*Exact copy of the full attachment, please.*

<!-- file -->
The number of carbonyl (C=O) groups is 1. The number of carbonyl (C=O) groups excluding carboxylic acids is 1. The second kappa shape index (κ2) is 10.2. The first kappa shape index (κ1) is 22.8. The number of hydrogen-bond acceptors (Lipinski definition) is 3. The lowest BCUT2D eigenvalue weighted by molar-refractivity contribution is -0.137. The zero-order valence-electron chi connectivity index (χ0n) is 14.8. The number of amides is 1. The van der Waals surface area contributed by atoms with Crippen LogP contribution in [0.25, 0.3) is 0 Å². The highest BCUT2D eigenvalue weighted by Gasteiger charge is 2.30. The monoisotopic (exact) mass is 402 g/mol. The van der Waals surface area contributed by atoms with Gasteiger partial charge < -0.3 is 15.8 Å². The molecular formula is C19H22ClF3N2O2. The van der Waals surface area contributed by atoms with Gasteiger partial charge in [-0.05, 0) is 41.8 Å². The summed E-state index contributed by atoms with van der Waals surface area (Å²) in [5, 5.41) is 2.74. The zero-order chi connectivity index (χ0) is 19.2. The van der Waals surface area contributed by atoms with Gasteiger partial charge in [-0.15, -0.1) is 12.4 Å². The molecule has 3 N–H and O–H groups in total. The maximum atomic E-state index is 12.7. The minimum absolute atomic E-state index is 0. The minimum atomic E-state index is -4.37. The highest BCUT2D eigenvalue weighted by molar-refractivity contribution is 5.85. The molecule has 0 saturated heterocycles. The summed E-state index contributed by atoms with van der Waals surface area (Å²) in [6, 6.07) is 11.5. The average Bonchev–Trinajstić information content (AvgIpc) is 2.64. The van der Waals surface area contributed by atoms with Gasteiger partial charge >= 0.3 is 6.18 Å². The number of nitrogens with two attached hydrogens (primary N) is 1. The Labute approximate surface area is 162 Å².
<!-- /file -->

The number of carbonyl (C=O) groups is 1. The number of carbonyl (C=O) groups excluding carboxylic acids is 1. The second kappa shape index (κ2) is 10.2. The first kappa shape index (κ1) is 22.8. The number of hydrogen-bond acceptors (Lipinski definition) is 3. The lowest BCUT2D eigenvalue weighted by molar-refractivity contribution is -0.137. The zero-order valence-electron chi connectivity index (χ0n) is 14.8. The number of amides is 1. The van der Waals surface area contributed by atoms with Crippen LogP contribution in [0.25, 0.3) is 0 Å². The highest BCUT2D eigenvalue weighted by Gasteiger charge is 2.30. The monoisotopic (exact) mass is 402 g/mol. The van der Waals surface area contributed by atoms with Gasteiger partial charge < -0.3 is 15.8 Å². The molecular formula is C19H22ClF3N2O2. The van der Waals surface area contributed by atoms with Gasteiger partial charge in [-0.05, 0) is 41.8 Å². The summed E-state index contributed by atoms with van der Waals surface area (Å²) in [5, 5.41) is 2.74. The zero-order chi connectivity index (χ0) is 19.2. The van der Waals surface area contributed by atoms with Gasteiger partial charge in [-0.15, -0.1) is 12.4 Å². The molecule has 3 N–H and O–H groups in total. The maximum atomic E-state index is 12.7. The minimum absolute atomic E-state index is 0. The minimum atomic E-state index is -4.37. The highest BCUT2D eigenvalue weighted by molar-refractivity contribution is 5.85. The molecule has 0 saturated heterocycles. The summed E-state index contributed by atoms with van der Waals surface area (Å²) in [6, 6.07) is 11.5. The average Bonchev–Trinajstić information content (AvgIpc) is 2.64. The van der Waals surface area contributed by atoms with Gasteiger partial charge >= 0.3 is 6.18 Å². The number of nitrogens with two attached hydrogens (primary N) is 1. The Labute approximate surface area is 162 Å².